The Atlanta-based Centers for Disease Control and Prevention (CDC) stunned many parents with the release of a recent report that found measles, a disease many thought was eradicated long ago, is now at a 15-year high in the number of cases in the United States.
Many parents are choosing to not vaccinate their children, fearing potential harmful side effects, but the vast majority of cases are coming into the United States from foreign-born people.
In 2011, there were 222 cases of this highly infectious, vaccine-preventable disease, and 17 outbreaks. This is nearly quadruple the typical number of cases in the United States.
But the majority of cases do not come from Americans. In fact, 90 percent of the new measles cases in 2011 could be traced back to countries with low immunization rates. The cases were found throughout the United States, in 31 of the 50 states.
This news came to light during World Immunization Week, which is a time period dedicated to informing people around the world about the importance of immunizations.
The UN Foundation, founded by billionaire businessman Ted Turner, launched a brand new campaign called [email protected] specifically to help combat outbreaks like the measles outbreaks experienced in 2011.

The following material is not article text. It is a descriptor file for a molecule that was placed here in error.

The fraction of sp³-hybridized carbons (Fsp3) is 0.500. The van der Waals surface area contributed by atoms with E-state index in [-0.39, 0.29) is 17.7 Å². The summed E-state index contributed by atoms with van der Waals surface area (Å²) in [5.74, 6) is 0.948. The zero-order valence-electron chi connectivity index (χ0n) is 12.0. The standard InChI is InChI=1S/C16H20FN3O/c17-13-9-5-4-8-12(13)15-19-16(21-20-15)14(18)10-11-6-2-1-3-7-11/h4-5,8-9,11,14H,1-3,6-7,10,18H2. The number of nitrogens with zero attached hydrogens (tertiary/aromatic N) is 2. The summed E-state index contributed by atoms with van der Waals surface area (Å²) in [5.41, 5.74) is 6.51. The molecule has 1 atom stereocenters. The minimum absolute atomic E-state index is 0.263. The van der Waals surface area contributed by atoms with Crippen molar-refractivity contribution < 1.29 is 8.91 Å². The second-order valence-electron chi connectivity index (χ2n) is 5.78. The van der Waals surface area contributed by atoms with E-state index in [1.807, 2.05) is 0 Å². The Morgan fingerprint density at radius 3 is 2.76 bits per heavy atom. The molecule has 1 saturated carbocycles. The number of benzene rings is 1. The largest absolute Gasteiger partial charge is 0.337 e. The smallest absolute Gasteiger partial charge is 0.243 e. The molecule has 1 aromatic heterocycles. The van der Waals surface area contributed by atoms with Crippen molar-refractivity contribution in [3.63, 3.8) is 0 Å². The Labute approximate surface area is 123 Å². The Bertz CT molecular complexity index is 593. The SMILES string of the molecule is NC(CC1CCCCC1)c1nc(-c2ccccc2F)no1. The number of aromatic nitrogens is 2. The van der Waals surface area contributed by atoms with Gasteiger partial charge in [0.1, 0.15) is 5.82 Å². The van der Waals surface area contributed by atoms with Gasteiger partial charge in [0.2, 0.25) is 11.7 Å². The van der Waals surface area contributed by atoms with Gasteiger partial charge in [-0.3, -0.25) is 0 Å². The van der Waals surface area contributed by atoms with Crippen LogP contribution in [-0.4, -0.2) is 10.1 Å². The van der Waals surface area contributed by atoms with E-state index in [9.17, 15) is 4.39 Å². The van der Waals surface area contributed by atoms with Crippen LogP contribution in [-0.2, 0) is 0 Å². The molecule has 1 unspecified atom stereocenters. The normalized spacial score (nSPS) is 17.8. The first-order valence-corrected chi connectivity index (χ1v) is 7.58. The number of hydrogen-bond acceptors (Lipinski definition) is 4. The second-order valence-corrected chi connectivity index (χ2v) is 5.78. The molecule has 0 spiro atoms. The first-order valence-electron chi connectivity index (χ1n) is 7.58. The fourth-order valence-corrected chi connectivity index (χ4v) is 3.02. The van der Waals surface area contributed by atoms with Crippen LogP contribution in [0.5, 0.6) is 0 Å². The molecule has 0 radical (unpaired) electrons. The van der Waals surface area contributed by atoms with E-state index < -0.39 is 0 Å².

This initiative aims to increase awareness and funding for childhood vaccinations in developing countries so those children have a shot at life, but also to help keep these vaccine-preventable diseases from coming to U.S. shores.
Measles is one of four diseases the [email protected] campaign is focused on. They believe that low immunization rates in countries around the world not only kill children unnecessarily, but can also affect children in the United States, as the measles outbreak seems to suggest.
Though no one in the United States has died from measles since 2008, about 1/3 of those who contracted the disease were hospitalized. Worldwide, twenty million people contract measles and approximately 164,000 people will die of the disease each year.
In 2012, there have already been 27 confirmed cases in the United States and two outbreaks, most of them imported from foreign visitors or Americans traveling abroad.
The Centers for Disease Control and Prevention estimates that 90% of American children receive the necessary vaccines against measles, which is one reason the number of U.S. cases is relatively low.
For those who don't receive the measles vaccine and are then exposed to it (such as infants under 12 months old and therefore too young for the vaccine) the disease can be quite dangerous, with devastating ramifications.
The CDC encourages all Americans to vaccinate their children against measles so if the children are exposed to the disease, they won't be affected.
Reuters.com. Web. Published 20 April 2012. "Measles cases reached 15 year high in 2011: CDC".
WebMD.com. Web. Published 19 April 2012. "US measles cases quadruple in 2011."
ShotatLife.org. Web. 30 May 2012. "About us".
Reviewed May 31, 2012
by Michele Blacksberg
Edited by Jody Smith